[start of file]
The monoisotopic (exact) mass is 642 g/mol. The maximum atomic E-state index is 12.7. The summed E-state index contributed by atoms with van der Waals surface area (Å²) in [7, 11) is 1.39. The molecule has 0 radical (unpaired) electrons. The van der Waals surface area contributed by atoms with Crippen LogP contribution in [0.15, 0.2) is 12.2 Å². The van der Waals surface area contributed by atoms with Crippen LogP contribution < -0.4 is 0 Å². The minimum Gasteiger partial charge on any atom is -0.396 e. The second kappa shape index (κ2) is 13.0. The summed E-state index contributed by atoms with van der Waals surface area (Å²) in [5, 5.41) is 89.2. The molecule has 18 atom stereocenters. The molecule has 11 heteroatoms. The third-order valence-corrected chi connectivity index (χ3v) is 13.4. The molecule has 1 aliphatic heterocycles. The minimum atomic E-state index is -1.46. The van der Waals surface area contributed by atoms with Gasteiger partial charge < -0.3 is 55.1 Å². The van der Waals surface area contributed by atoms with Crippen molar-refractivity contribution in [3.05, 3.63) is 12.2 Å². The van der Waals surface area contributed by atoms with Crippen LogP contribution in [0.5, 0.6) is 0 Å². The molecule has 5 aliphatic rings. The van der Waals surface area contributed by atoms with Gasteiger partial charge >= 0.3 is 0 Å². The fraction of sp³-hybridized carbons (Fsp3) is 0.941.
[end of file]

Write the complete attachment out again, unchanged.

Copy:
The monoisotopic (exact) mass is 642 g/mol. The maximum atomic E-state index is 12.7. The summed E-state index contributed by atoms with van der Waals surface area (Å²) in [7, 11) is 1.39. The molecule has 0 radical (unpaired) electrons. The van der Waals surface area contributed by atoms with Crippen LogP contribution in [0.15, 0.2) is 12.2 Å². The van der Waals surface area contributed by atoms with Crippen LogP contribution < -0.4 is 0 Å². The minimum Gasteiger partial charge on any atom is -0.396 e. The second kappa shape index (κ2) is 13.0. The summed E-state index contributed by atoms with van der Waals surface area (Å²) in [5, 5.41) is 89.2. The molecule has 18 atom stereocenters. The molecule has 11 heteroatoms. The third-order valence-corrected chi connectivity index (χ3v) is 13.4. The molecule has 1 aliphatic heterocycles. The minimum atomic E-state index is -1.46. The van der Waals surface area contributed by atoms with Gasteiger partial charge < -0.3 is 55.1 Å². The van der Waals surface area contributed by atoms with Crippen molar-refractivity contribution in [3.05, 3.63) is 12.2 Å². The van der Waals surface area contributed by atoms with Crippen LogP contribution in [0.5, 0.6) is 0 Å². The molecule has 5 aliphatic rings. The van der Waals surface area contributed by atoms with Gasteiger partial charge >= 0.3 is 0 Å². The fraction of sp³-hybridized carbons (Fsp3) is 0.941.